Two major world cities – Houston and Mumbai – have suffered catastrophic flooding and both face the question: what next? While many people will return to their homes and businesses and repair the damage that the floodwaters caused, many others – renters who do not have property of their own, homeowners who lacked flood insurance – will not have a place to return to or the means to pay for repairs of the property they do own. A substantial number of Houstonians will find themselves in a situation all too common in Mumbai: living in temporary quarters or occupying informal settlements, unable to afford more permanent shelter.
Permanent shelter, though, may be part of the problem. For most of human history, we did not seek permanent shelter; people lived nomadic lives and carried their shelter with them, as Plains Indians did with their Tipi’s, or constructed new shelter as they went, like the Navajo people with their Hogans. While such structures may seem primitive – although not too different from the camps that will likely emerge in Houston and grow in Mumbai – the ability of people to move their shelter also enabled them to move away from storms and to let the natural defenses of the land, such as dunes and wetlands, buffer the impact of waves and floodwater.
The modern emphasis on permanence – permanent building, permanent infrastructure – has made everyone living in low-lying, flood-prone areas sitting ducks in the face of increasingly frequent and severe storms. Unlike native people, we have carved up the land into fixed structures and fenced-off pieces of property, inhibiting our ability to disperse across the landscape; we have paved over wetlands, destroying their capacity to absorb flood water; and we have created acres and acres of impervious surfaces, heightening flood levels and speeding up water currents. And when we do try to move away from storms, as happened in Houston in the face of Hurricane Rita a dozen years ago, we funnel cars onto limited access highways, whose subsequent congestion slows the evacuation to a crawl.
Cities like Houston and Mumbai occupy their low-lying, water-front locations for strategic, commercial reasons, and people will continue to want to live and work in those locations, regardless of the threat of severe storms and coastal flooding. But the residents of these cities do not need to be such sitting ducks, repairing buildings only to watch them flood again when the next 100-year or 500-year storm comes in a decade or two. We might learn from native people – and the native wildlife – and begin to build and rebuild in ways more adaptable to the conditions such places will face in the years ahead.
Instead of sitting ducks, for example, what about living more like real ducks and float with the rising water? Other water-challenged cities have begun to construct settlements, like the IJburg neighborhood in Amsterdam, with floating houses, moored to docks and able to rise and fall with the water level. In warm places like Houston and Mumbai, such structures might spend most of their time on the ground, but their ability to float rather than flood makes them a better long-term investment, and since many homes and businesses will have to be completely rebuild anyway, why not begin to reconstruct these cities on a whole new, floatable foundation?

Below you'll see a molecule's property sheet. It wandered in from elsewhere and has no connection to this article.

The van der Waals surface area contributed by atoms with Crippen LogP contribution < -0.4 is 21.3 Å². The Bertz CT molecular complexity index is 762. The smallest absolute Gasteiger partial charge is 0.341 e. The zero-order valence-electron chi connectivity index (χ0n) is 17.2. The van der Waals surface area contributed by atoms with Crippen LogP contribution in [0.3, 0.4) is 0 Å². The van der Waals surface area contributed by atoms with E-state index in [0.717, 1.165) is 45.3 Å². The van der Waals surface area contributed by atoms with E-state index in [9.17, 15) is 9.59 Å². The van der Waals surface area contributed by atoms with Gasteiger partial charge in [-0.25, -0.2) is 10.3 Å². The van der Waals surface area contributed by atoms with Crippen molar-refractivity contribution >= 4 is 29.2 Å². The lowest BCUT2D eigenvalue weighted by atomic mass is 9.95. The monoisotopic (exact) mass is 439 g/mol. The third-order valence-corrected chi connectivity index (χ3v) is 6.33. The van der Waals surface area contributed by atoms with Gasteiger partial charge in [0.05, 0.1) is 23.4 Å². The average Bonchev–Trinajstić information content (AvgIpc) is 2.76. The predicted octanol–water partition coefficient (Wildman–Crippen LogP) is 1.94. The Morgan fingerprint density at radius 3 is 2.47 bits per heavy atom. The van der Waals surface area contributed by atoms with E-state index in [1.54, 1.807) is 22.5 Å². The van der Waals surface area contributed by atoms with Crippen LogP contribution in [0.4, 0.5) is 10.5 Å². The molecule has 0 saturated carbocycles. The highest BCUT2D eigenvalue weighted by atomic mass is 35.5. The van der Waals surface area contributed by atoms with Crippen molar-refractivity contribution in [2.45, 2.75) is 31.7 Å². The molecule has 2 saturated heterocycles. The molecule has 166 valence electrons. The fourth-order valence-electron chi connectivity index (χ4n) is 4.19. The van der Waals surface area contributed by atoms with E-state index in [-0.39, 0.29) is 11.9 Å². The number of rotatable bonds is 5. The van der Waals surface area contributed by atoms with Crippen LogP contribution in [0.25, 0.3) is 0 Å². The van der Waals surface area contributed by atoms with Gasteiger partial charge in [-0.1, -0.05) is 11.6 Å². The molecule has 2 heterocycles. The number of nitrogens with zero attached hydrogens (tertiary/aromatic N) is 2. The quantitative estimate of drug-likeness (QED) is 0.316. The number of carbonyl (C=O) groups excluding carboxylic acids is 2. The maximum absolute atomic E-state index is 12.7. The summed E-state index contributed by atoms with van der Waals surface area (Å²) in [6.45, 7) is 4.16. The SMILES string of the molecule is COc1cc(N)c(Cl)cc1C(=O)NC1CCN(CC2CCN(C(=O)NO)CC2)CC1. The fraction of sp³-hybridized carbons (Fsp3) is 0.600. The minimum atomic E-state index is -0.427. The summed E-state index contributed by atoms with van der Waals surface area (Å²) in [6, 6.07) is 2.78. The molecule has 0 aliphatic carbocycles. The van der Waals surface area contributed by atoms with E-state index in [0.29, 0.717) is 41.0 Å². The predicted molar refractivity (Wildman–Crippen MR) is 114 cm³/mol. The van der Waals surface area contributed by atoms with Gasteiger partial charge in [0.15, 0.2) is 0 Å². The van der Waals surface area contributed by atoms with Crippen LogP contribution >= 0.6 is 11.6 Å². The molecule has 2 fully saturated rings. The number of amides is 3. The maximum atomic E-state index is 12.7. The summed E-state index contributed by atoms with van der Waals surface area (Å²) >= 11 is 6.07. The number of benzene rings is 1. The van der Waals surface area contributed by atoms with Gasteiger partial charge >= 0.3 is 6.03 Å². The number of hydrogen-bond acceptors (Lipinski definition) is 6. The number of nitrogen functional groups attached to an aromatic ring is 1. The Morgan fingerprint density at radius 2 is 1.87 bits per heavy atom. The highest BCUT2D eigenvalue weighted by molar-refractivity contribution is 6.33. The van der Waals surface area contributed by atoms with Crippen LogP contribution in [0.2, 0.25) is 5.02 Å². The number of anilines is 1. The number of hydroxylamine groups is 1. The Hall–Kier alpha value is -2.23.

Or, we might think of ourselves like the mighty ducks and measure our strength according to how well we move. In an era of mobile devices, in which our “address” refers as much to our e-mail or internet protocol as it does to our home or office location, we increasingly live in a portable world, able to work almost anywhere. Digital connections and social media enabled the people of Houston and Mumbai to respond to the flooding in a more distributed way than in past storms, with rescues happening by private boat-owners as much as by public servants. And the repairing of these cities gives us an opportunity to explore what the new nomadism of a digitally based economy means in terms of how we may all be living and working in the future.
What if, for example, the communities of RV’s and Tiny Homes that will invariably arise to house the many people rendered homeless in a city like Houston become a new norm, in which living on wheels represents not the poor cousin of a “real” house, but a more modern version of one, better able to move away from the coast as storm season approaches. Or what if we recognized the wisdom of the native occupants of this land and evolved an architecture of lightweight, portable enclosures able to be folded up and moved in advance of a coming hurricane and ready for rapid deployment afterward?
The floods of Houston and Mumbai represent a human tragedy in terms of the number of people who died or who have become homeless in their wake. These floods, though, also represent an opportunity to explore smarter and more adaptable ways of living in such flood-prone places, an opportunity that we should not miss. We can continue to make ourselves sitting ducks in the face of future storms, or we can think and act more creatively: more like (mighty) ducks.
Professor Thomas Fisher is the Director of the Minnesota Design Center, at the College of Design, University of Minnesota.